If you’ve recently started a nonprofit or have begun researching the process of starting one, you may have come across the option to file for group exemption as a way to reduce your administrative burden. But what exactly is group exemption, and is it right for your nonprofit?

Group Exemption

Group exemption is a status granted by the IRS to one or more nonprofits operating under the supervision of a parent organization. The parent applies for tax exemption on behalf of the nonprofit it will supervise. If granted, the subordinate can share the parent’s tax-exempt status without having to spend the time and money directly applying for it.

Is Group Exemption Right for You?

In order to qualify for group exemption, a subordinate organization must be directly affiliated with and subject to a parent organization’s general supervision. In other words, the subordinate organization must serve some role or function associated with the parent organization. The parent organization must be willing to bear responsibility for the subordinate organization’s actions. 

Most group exempt nonprofits are local chapters of a larger national organization or local. If you are interested in opening a local chapter of a national organization (or if someone wants to open a local chapter of your larger organization), group exemption may be right for you.

How to Apply

The application process for group exemption is fairly straightforward. Assuming the parent is already tax-exempt, it must submit a letter to the IRS requesting group exemption on behalf of itself and its proposed subordinates. The letter must include the following: 

  • the parent organization’s Employer Identification Number (EIN);
  • the date on the letter that granted tax-exempt status to the parent;
  • a copy of any amendments or changes made to the parent’s governing instruments, internal regulations, purposes, or methods of operation;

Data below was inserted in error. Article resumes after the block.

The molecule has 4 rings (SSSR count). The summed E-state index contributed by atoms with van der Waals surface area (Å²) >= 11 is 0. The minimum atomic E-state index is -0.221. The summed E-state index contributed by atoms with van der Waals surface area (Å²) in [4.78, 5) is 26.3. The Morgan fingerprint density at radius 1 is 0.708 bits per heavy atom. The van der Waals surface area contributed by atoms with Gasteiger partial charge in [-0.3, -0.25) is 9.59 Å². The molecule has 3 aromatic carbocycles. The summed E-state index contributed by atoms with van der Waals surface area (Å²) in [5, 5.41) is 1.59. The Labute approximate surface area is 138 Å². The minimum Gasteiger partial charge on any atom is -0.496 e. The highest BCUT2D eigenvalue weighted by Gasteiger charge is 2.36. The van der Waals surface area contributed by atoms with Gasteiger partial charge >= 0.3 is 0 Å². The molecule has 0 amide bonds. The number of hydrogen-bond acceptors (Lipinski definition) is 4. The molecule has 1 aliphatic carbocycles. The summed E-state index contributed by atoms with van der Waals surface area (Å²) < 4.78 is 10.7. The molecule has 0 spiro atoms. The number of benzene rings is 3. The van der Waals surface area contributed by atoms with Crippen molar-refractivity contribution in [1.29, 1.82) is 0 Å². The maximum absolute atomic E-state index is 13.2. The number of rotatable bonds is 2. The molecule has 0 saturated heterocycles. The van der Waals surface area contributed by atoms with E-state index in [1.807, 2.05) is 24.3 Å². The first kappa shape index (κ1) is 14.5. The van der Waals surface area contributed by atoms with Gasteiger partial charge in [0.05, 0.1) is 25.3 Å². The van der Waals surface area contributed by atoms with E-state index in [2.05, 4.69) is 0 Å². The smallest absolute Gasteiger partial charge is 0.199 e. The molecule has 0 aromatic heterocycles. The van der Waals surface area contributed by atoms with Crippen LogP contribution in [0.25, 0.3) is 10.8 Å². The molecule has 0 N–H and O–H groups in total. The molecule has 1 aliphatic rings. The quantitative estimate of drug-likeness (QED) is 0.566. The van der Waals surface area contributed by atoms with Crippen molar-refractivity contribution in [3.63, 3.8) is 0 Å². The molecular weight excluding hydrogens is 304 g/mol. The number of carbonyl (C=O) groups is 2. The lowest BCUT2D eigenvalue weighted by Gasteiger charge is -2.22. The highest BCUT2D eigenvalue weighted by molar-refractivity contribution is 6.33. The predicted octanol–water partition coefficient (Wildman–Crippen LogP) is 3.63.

• verification of the direct affiliation (relationship) between the parent and subordinate organization;
  • a copy of the uniform governing instrument the subordinates have adopted; 
  • a detailed description of the subordinate’s purposes activities;
  • a statement that each subordinate has furnished written authorization to the parent; 
  • a list of subordinates to be included in the group exemption letter to which the IRS has issued an outstanding ruling or determination letter relating to exemption; 
  • a list of the names, mailing addresses, physical addresses, and EINs of subordinates to be included in the group exemption letter; and
  • additional information, including specific instructions for group exemptions involving 501(c)(3)s and schools. 

Although group exemption comes with significant liability concerns for parent organizations, it greatly reduces the administrative burden for subordinates. If you are considering group exemption for your nonprofit—whether from the parent or subordinate position—contact Resilia for a free consultation today!